Celebrating and Capitalizing on Our Misery
This trend has already twisted the impact of official state and local employment reports. In Ohio, for example, the seasonally adjusted unemployment rate dropped from 10.8% to 10.1% in September. Big deal; the change occurred not because more people found work, but because more people dropped out.
Beyond that, those who are still working are on average working less and taking home less. The average work week, at 33 hours, is at a record low. The government’s September index of real average weekly earnings was down 1.9% from December.
One quarter of positive GDP growth hardly makes up for all of this. That there is a palpable sense of misery permeating this economy -- and that it is not dissipating -- is undeniable.
Now that this malaise has arrived and appears likely to remain in place for a while, many members of the Democratic Party are glad it’s here. That’s because they believe that the currently awful economy will help them pass government-controlled health care and other elements of their statist agenda.
I’m not saying it; they are, up to and including the president himself:
The bad economy is good for President Obama and Democrats as they try to reinvent the health care system with scant Republican support.
… Congressional Democrats … say that economic insecurity and high unemployment stoke public support for their proposals to guarantee insurance for millions of Americans. …
[Washington Congressman James McDermott said that] "in 1993, we were talking about the uninsured as ‘them.’ Now it turns out this is for us. When a bank like Washington Mutual in Seattle lays off 3,000 people, they lose health insurance. Millions of people with insurance are asking, ‘What if I lose my job?’”
Mr. Obama is doing everything he can to highlight this sense of insecurity as he tries to persuade people with insurance that his proposals would help them. Worries about insurance are “keeping more and more Americans awake at night,” he said last month.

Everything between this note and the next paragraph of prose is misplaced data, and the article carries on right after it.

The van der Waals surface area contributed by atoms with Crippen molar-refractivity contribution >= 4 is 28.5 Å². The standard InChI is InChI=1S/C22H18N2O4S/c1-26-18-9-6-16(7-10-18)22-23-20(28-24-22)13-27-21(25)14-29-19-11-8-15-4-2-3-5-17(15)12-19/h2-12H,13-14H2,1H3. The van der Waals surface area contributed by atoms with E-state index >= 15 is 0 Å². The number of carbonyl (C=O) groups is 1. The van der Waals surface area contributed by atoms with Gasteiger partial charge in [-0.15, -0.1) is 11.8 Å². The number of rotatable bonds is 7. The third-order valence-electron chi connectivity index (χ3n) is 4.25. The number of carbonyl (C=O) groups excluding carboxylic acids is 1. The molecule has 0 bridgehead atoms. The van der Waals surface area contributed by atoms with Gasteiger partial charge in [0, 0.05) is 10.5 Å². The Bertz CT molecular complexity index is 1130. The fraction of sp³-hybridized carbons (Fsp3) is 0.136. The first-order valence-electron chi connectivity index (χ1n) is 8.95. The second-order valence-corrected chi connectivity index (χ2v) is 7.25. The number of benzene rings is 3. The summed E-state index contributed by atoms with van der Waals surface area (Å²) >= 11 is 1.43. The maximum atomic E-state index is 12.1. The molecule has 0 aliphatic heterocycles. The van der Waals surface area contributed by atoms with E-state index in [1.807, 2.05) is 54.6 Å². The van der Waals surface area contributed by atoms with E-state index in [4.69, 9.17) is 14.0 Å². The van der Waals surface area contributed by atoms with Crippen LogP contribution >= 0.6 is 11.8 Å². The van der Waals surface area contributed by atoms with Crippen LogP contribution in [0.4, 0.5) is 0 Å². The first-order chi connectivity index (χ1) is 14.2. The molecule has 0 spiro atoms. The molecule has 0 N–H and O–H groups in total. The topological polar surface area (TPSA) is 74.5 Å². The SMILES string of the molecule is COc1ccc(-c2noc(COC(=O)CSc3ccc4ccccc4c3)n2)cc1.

The fate of health legislation may hinge on whether those anxieties trump concerns about the effects of the Democratic proposals.
Massachusetts Congressman Barney Frank, sensing a historic control-enhancing opportunity, is doing his part to capitalize on the widespread economic stress. Recently on MSNBC, the Frank said that in regards to the nation’s financial system, “we are trying on every front to increase the role of government in the regulatory area.” This comes from a guy who for the past year has stood idly by while the Federal Housing Administration has proactively (I would argue deliberately) repeated the mistakes that sent Fannie Mae and Freddie Mac over the cliff to the tune of what will ultimately be hundreds of billions of bailout dollars.
Thus, the very people who over a year ago brought about what I have since July 2008 been calling the POR (Pelosi-Obama-Reid) economy now want to capitalize on it to enact their power-hungry, commerce-crippling agenda.
Beltway Democrats’ detestable, ghoulishly opportunistic, and barely disguised euphoria over how bad it is for so many of us is enough to make you wonder if they set out to create this mess in the first place. The way they are now attempting to take advantage of it lends strong credence to that belief, almost to the point where you don’t really need to wonder any more. After all, if taking down the economy wasn’t their original goal, you would expect that they’d be reacting very differently now -- and they’re not. Our national nightmare is Rahm Emanuel’s and his party’s dream come true.